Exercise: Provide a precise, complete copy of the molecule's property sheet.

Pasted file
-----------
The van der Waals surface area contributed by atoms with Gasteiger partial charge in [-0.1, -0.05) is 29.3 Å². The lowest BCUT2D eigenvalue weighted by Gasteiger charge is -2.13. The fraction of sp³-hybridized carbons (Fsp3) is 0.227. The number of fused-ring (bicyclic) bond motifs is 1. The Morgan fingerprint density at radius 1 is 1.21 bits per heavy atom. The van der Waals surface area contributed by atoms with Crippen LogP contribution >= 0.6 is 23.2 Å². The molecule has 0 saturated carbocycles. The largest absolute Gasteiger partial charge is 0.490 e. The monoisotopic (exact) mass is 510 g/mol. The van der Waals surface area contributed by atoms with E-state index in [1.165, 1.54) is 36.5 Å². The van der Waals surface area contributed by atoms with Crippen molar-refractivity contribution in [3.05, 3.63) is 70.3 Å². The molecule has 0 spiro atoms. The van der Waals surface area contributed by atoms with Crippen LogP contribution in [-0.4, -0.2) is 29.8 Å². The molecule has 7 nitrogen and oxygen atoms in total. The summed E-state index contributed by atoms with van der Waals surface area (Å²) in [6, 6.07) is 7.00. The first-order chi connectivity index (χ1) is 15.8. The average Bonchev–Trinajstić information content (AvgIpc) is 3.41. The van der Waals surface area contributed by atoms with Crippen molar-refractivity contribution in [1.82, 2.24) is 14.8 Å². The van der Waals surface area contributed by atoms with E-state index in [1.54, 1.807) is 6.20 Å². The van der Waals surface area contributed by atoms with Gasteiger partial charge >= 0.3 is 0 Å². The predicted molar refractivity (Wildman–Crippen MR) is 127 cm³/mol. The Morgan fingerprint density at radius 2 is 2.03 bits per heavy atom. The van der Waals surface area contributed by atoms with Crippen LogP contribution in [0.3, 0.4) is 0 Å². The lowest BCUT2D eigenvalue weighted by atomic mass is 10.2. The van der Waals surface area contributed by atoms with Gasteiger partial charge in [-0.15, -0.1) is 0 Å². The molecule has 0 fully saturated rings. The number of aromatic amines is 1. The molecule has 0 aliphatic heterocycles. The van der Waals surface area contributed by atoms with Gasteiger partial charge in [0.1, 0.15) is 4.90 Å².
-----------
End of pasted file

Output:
The van der Waals surface area contributed by atoms with Gasteiger partial charge in [-0.1, -0.05) is 29.3 Å². The lowest BCUT2D eigenvalue weighted by Gasteiger charge is -2.13. The fraction of sp³-hybridized carbons (Fsp3) is 0.227. The number of fused-ring (bicyclic) bond motifs is 1. The Morgan fingerprint density at radius 1 is 1.21 bits per heavy atom. The van der Waals surface area contributed by atoms with Crippen LogP contribution >= 0.6 is 23.2 Å². The molecule has 0 saturated carbocycles. The largest absolute Gasteiger partial charge is 0.490 e. The monoisotopic (exact) mass is 510 g/mol. The van der Waals surface area contributed by atoms with E-state index in [1.165, 1.54) is 36.5 Å². The van der Waals surface area contributed by atoms with Crippen molar-refractivity contribution in [3.05, 3.63) is 70.3 Å². The molecule has 0 spiro atoms. The van der Waals surface area contributed by atoms with Crippen LogP contribution in [-0.4, -0.2) is 29.8 Å². The molecule has 7 nitrogen and oxygen atoms in total. The summed E-state index contributed by atoms with van der Waals surface area (Å²) in [6, 6.07) is 7.00. The first-order chi connectivity index (χ1) is 15.8. The average Bonchev–Trinajstić information content (AvgIpc) is 3.41. The van der Waals surface area contributed by atoms with Crippen molar-refractivity contribution in [1.82, 2.24) is 14.8 Å². The van der Waals surface area contributed by atoms with E-state index in [1.54, 1.807) is 6.20 Å². The van der Waals surface area contributed by atoms with Gasteiger partial charge >= 0.3 is 0 Å². The predicted molar refractivity (Wildman–Crippen MR) is 127 cm³/mol. The Morgan fingerprint density at radius 2 is 2.03 bits per heavy atom. The van der Waals surface area contributed by atoms with Crippen LogP contribution in [0.3, 0.4) is 0 Å². The lowest BCUT2D eigenvalue weighted by atomic mass is 10.2. The van der Waals surface area contributed by atoms with Gasteiger partial charge in [-0.15, -0.1) is 0 Å². The molecule has 0 fully saturated rings. The number of aromatic amines is 1. The molecule has 0 aliphatic heterocycles. The van der Waals surface area contributed by atoms with Gasteiger partial charge in [0.1, 0.15) is 4.90 Å².